In the spirit of this holiday season, I want to thank you, our most ardent supporters. Now, more than ever, we must coalesce as a community to create a web of support for our families and children. I am confident that together we can ensure that the Cope spirit will live on in the hearts and minds of the children whose lives we touch today.

Happy Holidays,

Joelle Gallagher, Cope Executive Director

 

Bridging the Gap Between Children’s Self-Reliance and Safety

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The other day, a friend of mine (I’ll call her Kate) and her eight-year-old son (I’ll call him Matt) stopped by the library to drop off a book. Windows down, Matt decided he wanted to wait for mom in the car.

When Kate returned from the library, she found a woman, parked, blocking her exit from the parking space. Her car window was rolled up and she was on the phone. Kate waved to the driver; however, the woman would not make eye contact and continued talking on the phone. Finally she drove away.

Shortly after Kate returned home, two police officers arrived. One officer explained that the police had been called by a woman who said that a child was left in a car in the library parking lot. Kate and the officer had a discussion and the officer explained that they regularly receive calls from people who want to “police” their neighbors, but will not talk to them directly.

This story is a great starting point for a discussion about what we can do as community members to be “good neighbors.” The woman in the car could have opted to “hang out” for a few minutes, ask the child if he was okay, and let the parent know, when she returned, that she was there to be on the “lookout” for her child. This shows empathy and compassion and also gives the parent the opportunity to become aware of the surrounding neighborhood through the eyes of another.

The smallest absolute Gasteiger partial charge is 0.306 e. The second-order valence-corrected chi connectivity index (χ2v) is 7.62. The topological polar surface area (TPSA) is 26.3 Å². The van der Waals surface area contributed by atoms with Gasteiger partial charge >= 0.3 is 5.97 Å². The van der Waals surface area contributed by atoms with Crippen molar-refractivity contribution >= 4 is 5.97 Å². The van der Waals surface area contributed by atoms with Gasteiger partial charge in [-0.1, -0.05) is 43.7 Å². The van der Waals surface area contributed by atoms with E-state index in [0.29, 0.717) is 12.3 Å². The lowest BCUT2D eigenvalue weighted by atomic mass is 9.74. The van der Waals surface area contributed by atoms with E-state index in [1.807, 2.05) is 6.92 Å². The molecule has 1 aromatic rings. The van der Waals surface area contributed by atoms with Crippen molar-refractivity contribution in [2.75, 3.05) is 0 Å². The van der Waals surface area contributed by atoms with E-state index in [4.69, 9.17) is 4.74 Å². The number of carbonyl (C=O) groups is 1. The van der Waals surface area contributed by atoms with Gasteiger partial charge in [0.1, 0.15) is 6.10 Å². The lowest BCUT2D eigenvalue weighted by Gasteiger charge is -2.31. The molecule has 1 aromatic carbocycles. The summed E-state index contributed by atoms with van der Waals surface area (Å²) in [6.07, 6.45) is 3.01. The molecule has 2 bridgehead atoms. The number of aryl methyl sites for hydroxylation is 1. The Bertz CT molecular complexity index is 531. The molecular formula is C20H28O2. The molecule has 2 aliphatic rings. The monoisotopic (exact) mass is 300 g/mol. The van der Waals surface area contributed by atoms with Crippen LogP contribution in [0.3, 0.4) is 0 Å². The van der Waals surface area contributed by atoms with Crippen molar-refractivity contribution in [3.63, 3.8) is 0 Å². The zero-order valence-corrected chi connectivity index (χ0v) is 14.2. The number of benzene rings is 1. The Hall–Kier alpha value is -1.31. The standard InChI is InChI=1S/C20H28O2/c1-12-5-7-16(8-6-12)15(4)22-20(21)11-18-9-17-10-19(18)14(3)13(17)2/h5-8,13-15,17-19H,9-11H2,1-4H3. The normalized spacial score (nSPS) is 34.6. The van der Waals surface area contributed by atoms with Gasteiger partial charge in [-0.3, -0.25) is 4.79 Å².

While it is critical that we call authorities if we see a child in imminent danger, it is also important to respond to events in a way that is helpful, safe, and compassionate toward families. This was a missed opportunity to make a positive connection.

This story also brings up questions that continue to perplex most communities. How do we help our children learn to be self-reliant, while also keeping them safe? All 10-year-olds are not identical; they mature at different rates and are ready for independent experiences at different times. Forty years ago, 90% of school children walked to school; that number is now 10%. In addition to exacerbating our epidemic of childhood obesity, we have also lost one of the hallmarks of developing autonomy as a child. We also struggle with the question of how old should a child be before she is left at home alone? Should I let Jane walk to the park alone or with a friend? Can Joey ride his bike to the neighborhood grocery store?

These are important discussions for us to have. As adults, it is our job to protect our children while giving them the space to become self-sufficient.

Back to Kate’s story, I checked in with her later and she happily reported that the police officers handled the situation with professionalism and understanding. They were, however, very unhappy with the woman who blocked her car in the parking lot, and said they would be discussing the inappropriateness of this with the driver.

— Joelle Gallagher, Cope Executive Director